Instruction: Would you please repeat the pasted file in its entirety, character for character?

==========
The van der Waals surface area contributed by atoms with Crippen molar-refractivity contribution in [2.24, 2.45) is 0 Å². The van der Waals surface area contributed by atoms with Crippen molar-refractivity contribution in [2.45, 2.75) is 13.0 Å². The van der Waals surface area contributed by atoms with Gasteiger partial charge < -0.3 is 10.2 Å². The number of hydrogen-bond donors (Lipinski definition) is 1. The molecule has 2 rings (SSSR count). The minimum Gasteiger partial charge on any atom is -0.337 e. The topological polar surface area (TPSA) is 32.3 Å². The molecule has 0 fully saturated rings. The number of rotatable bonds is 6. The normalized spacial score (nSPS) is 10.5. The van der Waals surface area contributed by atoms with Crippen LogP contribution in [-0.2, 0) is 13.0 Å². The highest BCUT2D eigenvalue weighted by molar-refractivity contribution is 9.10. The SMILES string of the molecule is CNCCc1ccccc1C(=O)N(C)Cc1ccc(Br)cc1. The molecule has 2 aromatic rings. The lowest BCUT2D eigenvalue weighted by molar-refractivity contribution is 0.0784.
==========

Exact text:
The van der Waals surface area contributed by atoms with Crippen molar-refractivity contribution in [2.24, 2.45) is 0 Å². The van der Waals surface area contributed by atoms with Crippen molar-refractivity contribution in [2.45, 2.75) is 13.0 Å². The van der Waals surface area contributed by atoms with Gasteiger partial charge < -0.3 is 10.2 Å². The number of hydrogen-bond donors (Lipinski definition) is 1. The molecule has 2 rings (SSSR count). The minimum Gasteiger partial charge on any atom is -0.337 e. The topological polar surface area (TPSA) is 32.3 Å². The molecule has 0 fully saturated rings. The number of rotatable bonds is 6. The normalized spacial score (nSPS) is 10.5. The van der Waals surface area contributed by atoms with Crippen LogP contribution in [-0.2, 0) is 13.0 Å². The highest BCUT2D eigenvalue weighted by molar-refractivity contribution is 9.10. The SMILES string of the molecule is CNCCc1ccccc1C(=O)N(C)Cc1ccc(Br)cc1. The molecule has 2 aromatic rings. The lowest BCUT2D eigenvalue weighted by molar-refractivity contribution is 0.0784.